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  5. "Li postulis, ke mi informu l…

"Li postulis, ke mi informu lin pri ĉio."

Translation:He demanded that I inform him about everything.

June 7, 2015



Well it all began 14 billion years ago with the Big Bang . . .


I'm confused again as to why were using the command form. I would have expected a subjunctive.


In the Notes for this section, it says that the imperative in Esperanto acts very similarly to how we would use the subjunctive in English in a ke/that clause.

We also use the -u ending in subordinate phrases (clauses) starting with ke, when the verb in the preceding, main part of the sentence expresses a want, desire, demand or preference:


I wish the notes were available on the Android app. Salivanto explained it to me shortly after I asked. It makes sense now. Zamenhof combined the two moods (imperative & subjunctive) since the latter was often used to express polite versions of the former. No doubt this was to cut down on confusion for learners of all language backgrounds.


I completely agree! I keep finding myself having to be sure to use my PC when I start a new subject so that I can read the Tips & Notes. Often, I'd much prefer to just keep using my phone.


Zamenhof combined the two moods (imperative subjunctive) since the latter was often used to express polite versions of the former. No doubt this was to cut down on confusion for learners of all language backgrounds.

Wow, I've never noticed that! I've only noticed that, in my native language (Portuguese), the present subjunctive mood is exactly the same as the negative imperative mood (which is almost identical to the affirmative one). Though Zamenhof didn't know Portuguese nor Spanish, maybe other Romance languages work the same way and Zamenhof derived that from them.


The Romance languages inherited Latin's imperative, which only has 2nd person forms and not a clear structure for negatives. Late Latin also used the subjunctive for hortatory and jussive commands, so it's not surprising that those forms helped fill in missing forms.

Zamenhof may not have studied all those languages, but I can't help but think he read about their grammars.


The notes ARE available on Android app!


How do you access them from the app?


You surely see it every day. To choose the exercises you click on 'start'. Immediately above the start, there is another clickable button. In Italian it is called "consigli" if you have the interface in English it is probably called tips. However it is just above where you click to start the exercises.


Him as in another person right?


I had the same question, but my thought was that the speaker is already talking about another person. I don't know if this is right, or not


It's unclear. "Si" can't be used here, however. It refers back to the subject of the clause it's in, not of the entire sentence, so it would refer back to "mi," which it can't do, since it's exclusively third person.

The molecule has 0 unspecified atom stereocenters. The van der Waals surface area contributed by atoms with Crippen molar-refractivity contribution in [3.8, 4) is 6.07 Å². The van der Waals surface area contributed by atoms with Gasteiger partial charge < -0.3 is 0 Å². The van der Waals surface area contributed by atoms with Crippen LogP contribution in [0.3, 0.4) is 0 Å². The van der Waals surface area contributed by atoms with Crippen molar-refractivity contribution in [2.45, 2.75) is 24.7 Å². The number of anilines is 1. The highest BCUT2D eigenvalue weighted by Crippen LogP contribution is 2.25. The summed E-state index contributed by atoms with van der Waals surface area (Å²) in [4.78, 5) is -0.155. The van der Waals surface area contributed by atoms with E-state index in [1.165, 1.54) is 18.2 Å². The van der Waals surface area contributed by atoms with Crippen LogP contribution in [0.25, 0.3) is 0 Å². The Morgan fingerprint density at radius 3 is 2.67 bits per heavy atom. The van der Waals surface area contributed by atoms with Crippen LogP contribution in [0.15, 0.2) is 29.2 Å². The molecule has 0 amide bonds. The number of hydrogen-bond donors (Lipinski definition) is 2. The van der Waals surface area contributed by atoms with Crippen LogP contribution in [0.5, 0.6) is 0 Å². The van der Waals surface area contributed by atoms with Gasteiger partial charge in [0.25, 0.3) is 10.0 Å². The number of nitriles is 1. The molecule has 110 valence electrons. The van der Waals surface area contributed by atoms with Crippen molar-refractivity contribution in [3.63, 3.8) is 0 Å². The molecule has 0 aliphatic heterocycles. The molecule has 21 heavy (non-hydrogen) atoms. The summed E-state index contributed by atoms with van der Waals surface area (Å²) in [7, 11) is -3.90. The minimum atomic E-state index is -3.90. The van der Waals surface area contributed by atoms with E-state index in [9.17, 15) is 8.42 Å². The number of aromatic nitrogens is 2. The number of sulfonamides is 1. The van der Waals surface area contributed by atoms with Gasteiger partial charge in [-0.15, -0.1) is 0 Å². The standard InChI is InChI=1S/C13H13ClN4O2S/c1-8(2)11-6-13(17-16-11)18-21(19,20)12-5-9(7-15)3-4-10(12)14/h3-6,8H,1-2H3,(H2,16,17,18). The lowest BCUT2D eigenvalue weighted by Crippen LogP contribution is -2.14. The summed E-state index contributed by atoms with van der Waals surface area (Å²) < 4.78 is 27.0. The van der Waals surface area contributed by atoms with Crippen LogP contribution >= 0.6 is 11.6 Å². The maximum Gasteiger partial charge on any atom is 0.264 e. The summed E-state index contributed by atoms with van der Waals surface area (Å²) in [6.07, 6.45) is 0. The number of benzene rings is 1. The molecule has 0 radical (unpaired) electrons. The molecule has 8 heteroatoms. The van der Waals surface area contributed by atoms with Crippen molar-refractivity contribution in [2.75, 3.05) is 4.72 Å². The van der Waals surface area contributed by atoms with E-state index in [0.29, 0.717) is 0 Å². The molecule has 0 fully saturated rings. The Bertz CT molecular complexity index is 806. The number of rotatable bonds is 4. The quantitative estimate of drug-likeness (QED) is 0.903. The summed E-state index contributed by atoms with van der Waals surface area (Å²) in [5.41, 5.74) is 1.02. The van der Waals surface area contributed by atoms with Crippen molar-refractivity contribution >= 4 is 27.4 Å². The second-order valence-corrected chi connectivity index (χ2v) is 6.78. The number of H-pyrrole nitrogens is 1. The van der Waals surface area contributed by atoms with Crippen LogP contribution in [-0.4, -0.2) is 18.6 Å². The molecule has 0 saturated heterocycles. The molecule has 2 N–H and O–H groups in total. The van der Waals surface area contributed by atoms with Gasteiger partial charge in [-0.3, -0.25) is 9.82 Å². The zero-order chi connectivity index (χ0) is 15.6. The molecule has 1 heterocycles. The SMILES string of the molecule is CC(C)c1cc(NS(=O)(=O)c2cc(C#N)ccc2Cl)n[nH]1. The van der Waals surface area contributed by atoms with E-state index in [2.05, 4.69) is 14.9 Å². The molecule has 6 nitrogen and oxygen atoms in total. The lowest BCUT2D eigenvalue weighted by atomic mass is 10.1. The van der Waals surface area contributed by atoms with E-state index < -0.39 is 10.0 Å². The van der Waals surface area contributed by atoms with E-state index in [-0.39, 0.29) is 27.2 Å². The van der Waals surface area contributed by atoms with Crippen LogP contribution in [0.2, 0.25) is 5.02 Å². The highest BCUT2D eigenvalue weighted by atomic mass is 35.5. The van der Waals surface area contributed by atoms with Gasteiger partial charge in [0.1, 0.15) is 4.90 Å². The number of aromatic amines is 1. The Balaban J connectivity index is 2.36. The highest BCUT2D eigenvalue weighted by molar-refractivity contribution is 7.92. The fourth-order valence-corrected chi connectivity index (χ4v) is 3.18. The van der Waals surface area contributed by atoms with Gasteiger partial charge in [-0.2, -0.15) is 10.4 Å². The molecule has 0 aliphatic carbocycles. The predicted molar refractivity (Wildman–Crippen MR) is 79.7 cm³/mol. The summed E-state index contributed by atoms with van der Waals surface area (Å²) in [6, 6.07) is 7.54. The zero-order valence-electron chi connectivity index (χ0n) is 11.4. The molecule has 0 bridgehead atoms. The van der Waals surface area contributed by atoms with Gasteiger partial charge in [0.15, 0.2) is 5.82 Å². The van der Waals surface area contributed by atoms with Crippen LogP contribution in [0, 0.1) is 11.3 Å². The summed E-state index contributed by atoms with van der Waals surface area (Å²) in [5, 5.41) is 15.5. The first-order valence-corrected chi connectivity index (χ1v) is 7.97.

Etymology of postulis? I am having trouble remembering this one.


Kind of like postulate i think


Should it take insisted for demanded?


It seems that "insisted" should work, but it was counted wrong 3/25/19.


What could you have possibly done, Adamo?


Shouldn't "He demanded that I inform_ed_ him about everything" be accepted too? Looks like valid for me too, though I am not native.


As a native English speaker, that doesn't sound right to me. A subordinate clause (or whatever the part after "that" is) takes the present tense: "at a past time, he was (present tense) demanding something". Esperanto does it differently, and in any case this is an imperative.


the links you provide don't cover the subjunctive in English. in educated English (which you can corroborate with a corpus search), it would be "that I inform". the subjunctive isn't strictly followed in everyday English of course; one might say "If I was the richest person on Earth" or "They demand that he leaves" in casual speech, but careful/educated speech would require "If I were..." and "They demand that he leave".


Oh, it is subjunctive mood here. I missed it. So it is like this, but with "should" taken down: He demanded that I should inform him about everything.


The following are both valid:

  • He demanded that I inform him
  • He demanded that I should inform him.

The latter, however, is usually only spoken by people making fun of their Yiddish-speaking grandfather. It's sometimes considered "dialectical" - but in any event, to those familiar with the dialect, it seems to be a good parallel and useful comparison for those learning Esperanto.


Thanks all for the clarification.


They want me to spy on the Chancellor? That's treason!


"He demanded me to inform him about everything" is right too


La koncepto estas ĝusta, sed ĝi ne estas la ĝusta traduko de la proponita frazo.


Li postulis min, informi lin pri ĉio.


Not an english native here.

I tried with 'all' instead of 'everything' and it's in the tips for translation. Duo rejected my attempt. Is my answer wrong?

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